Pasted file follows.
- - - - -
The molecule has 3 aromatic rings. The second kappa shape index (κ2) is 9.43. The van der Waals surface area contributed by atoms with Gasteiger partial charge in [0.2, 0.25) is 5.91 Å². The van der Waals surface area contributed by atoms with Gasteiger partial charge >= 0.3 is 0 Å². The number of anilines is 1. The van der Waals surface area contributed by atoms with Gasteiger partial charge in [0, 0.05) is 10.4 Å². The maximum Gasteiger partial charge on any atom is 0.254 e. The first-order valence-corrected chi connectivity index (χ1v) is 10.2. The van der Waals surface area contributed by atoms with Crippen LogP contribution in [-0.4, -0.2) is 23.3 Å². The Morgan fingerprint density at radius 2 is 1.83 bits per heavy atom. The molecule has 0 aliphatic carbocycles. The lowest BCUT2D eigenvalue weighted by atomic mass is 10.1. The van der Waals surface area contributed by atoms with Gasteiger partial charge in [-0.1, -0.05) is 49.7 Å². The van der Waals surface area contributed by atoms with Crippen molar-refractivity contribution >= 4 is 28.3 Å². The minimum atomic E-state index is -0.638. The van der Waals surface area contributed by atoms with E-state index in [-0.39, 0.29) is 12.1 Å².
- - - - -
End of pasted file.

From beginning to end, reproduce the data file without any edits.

The molecule has 3 aromatic rings. The second kappa shape index (κ2) is 9.43. The van der Waals surface area contributed by atoms with Gasteiger partial charge in [0.2, 0.25) is 5.91 Å². The van der Waals surface area contributed by atoms with Gasteiger partial charge >= 0.3 is 0 Å². The number of anilines is 1. The van der Waals surface area contributed by atoms with Gasteiger partial charge in [0, 0.05) is 10.4 Å². The maximum Gasteiger partial charge on any atom is 0.254 e. The first-order valence-corrected chi connectivity index (χ1v) is 10.2. The van der Waals surface area contributed by atoms with Crippen LogP contribution in [-0.4, -0.2) is 23.3 Å². The Morgan fingerprint density at radius 2 is 1.83 bits per heavy atom. The molecule has 0 aliphatic carbocycles. The lowest BCUT2D eigenvalue weighted by atomic mass is 10.1. The van der Waals surface area contributed by atoms with Gasteiger partial charge in [-0.1, -0.05) is 49.7 Å². The van der Waals surface area contributed by atoms with Crippen molar-refractivity contribution >= 4 is 28.3 Å². The minimum atomic E-state index is -0.638. The van der Waals surface area contributed by atoms with E-state index in [-0.39, 0.29) is 12.1 Å².